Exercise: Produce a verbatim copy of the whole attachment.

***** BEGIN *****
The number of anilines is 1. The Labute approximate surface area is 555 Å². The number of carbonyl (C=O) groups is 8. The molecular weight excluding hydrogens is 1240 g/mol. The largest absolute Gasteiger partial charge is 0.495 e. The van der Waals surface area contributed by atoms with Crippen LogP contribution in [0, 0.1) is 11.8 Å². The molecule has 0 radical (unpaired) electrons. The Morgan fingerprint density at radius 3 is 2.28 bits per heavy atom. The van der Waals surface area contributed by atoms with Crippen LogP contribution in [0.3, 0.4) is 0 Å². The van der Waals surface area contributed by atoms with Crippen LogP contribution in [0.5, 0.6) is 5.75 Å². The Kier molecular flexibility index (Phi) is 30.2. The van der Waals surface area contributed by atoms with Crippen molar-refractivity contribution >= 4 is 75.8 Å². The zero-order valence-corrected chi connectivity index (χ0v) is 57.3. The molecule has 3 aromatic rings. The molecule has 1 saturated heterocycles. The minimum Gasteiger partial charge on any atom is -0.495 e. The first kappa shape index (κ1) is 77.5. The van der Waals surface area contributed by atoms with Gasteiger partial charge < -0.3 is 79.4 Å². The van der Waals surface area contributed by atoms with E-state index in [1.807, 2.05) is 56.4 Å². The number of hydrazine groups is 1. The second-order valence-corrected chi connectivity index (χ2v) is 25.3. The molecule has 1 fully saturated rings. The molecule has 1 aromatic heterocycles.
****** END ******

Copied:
The number of anilines is 1. The Labute approximate surface area is 555 Å². The number of carbonyl (C=O) groups is 8. The molecular weight excluding hydrogens is 1240 g/mol. The largest absolute Gasteiger partial charge is 0.495 e. The van der Waals surface area contributed by atoms with Crippen LogP contribution in [0, 0.1) is 11.8 Å². The molecule has 0 radical (unpaired) electrons. The Morgan fingerprint density at radius 3 is 2.28 bits per heavy atom. The van der Waals surface area contributed by atoms with Crippen LogP contribution in [0.3, 0.4) is 0 Å². The van der Waals surface area contributed by atoms with Crippen LogP contribution in [0.5, 0.6) is 5.75 Å². The Kier molecular flexibility index (Phi) is 30.2. The van der Waals surface area contributed by atoms with Crippen molar-refractivity contribution >= 4 is 75.8 Å². The zero-order valence-corrected chi connectivity index (χ0v) is 57.3. The molecule has 3 aromatic rings. The molecule has 1 saturated heterocycles. The minimum Gasteiger partial charge on any atom is -0.495 e. The first kappa shape index (κ1) is 77.5. The van der Waals surface area contributed by atoms with Gasteiger partial charge < -0.3 is 79.4 Å². The van der Waals surface area contributed by atoms with E-state index in [1.807, 2.05) is 56.4 Å². The number of hydrazine groups is 1. The second-order valence-corrected chi connectivity index (χ2v) is 25.3. The molecule has 1 fully saturated rings. The molecule has 1 aromatic heterocycles.